even to Variaatoa* : and when he died he left them with me. And now, having been made acquainted with the true God, with Jehovah, He is my God, and when this body of mine shall be dissolved in death may the Three-One save me! And this is my shelter, my close hiding place, even from the anger of Jehovah. When he looks upon me, I will hide me at the feet of Jesus Christ the Saviour, that I may escape. I feel pleasure and satisfaction in my mind; I rejoice, I praise Jehovah, that he hath made known his word unto me. I should have gone to destruction if Jehovah had not interposed.-Many have died and are gone to destruction, kings and common people ; they died without knowing any thing of the true God; and now when it came to the small remainder of the people, Jehovah hath been pleased to make known his word, and we are made acquainted with his good word, made acquainted with the deception of the false gods, with all that is evil and false. The true God Jehovah, it was he that made us acquainted with these things. It was you that taught us; but the words, the knowledge, was from Jehovah. It is because of this that I rejoice, and I pray to Jehovah that he may increase my abhorrence of every evil way. The Three-One, He it is that can make the love of sin to cease ; we cannot effect that; man cannot effect it; it is the work of God to cause evil things to be cast off, and the love of them to cease.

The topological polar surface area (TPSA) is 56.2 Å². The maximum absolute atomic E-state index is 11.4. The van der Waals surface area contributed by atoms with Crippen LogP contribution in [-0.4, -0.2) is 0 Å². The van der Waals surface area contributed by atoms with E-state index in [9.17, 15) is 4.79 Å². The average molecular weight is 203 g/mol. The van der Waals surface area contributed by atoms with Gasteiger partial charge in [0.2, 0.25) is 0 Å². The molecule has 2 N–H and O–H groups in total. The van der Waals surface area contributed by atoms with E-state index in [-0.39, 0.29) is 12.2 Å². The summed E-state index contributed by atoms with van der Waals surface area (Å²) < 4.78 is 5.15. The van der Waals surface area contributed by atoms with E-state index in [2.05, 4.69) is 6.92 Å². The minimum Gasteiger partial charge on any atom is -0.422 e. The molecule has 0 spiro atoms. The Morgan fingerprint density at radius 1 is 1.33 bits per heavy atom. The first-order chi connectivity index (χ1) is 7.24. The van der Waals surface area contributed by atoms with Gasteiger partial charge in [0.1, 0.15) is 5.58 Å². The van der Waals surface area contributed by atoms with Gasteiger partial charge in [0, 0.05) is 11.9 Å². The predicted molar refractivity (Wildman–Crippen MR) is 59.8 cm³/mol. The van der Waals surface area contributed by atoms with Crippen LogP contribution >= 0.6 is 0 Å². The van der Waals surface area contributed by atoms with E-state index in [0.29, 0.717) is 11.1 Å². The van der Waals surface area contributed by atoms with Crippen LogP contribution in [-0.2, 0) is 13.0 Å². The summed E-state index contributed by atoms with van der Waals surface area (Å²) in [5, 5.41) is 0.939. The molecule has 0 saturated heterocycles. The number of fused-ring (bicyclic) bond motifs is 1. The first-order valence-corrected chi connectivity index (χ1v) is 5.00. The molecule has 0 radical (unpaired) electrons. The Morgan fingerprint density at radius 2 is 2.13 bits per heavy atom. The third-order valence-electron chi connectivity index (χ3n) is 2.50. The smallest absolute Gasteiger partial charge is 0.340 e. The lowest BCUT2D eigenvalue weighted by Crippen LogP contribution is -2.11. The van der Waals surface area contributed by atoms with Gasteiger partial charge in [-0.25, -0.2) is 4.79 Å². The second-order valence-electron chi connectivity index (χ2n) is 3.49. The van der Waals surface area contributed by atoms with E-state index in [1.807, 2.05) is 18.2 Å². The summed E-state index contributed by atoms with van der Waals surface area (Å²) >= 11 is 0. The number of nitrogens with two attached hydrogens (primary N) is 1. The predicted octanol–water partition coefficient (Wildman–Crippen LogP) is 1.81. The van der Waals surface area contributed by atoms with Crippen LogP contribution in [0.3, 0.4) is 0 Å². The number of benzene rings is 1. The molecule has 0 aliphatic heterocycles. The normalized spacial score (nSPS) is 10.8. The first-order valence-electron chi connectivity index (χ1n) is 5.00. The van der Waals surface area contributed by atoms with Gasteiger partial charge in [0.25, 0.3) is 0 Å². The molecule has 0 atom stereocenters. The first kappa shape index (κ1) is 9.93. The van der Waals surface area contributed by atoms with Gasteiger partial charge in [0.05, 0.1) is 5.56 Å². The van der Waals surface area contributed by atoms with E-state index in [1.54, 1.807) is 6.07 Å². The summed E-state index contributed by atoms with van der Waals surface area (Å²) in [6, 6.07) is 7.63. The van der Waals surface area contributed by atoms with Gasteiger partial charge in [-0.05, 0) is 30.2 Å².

I am going a journey around Tahiti, to acquaint the Ratiras with the word of God, and to cause them to be vigilant about good things. The word of God does grow in Tahiti, and the Raatiras are diligent about setting up houses for worship; they are also diligent in seeking instruction, and now it is well with Tahiti.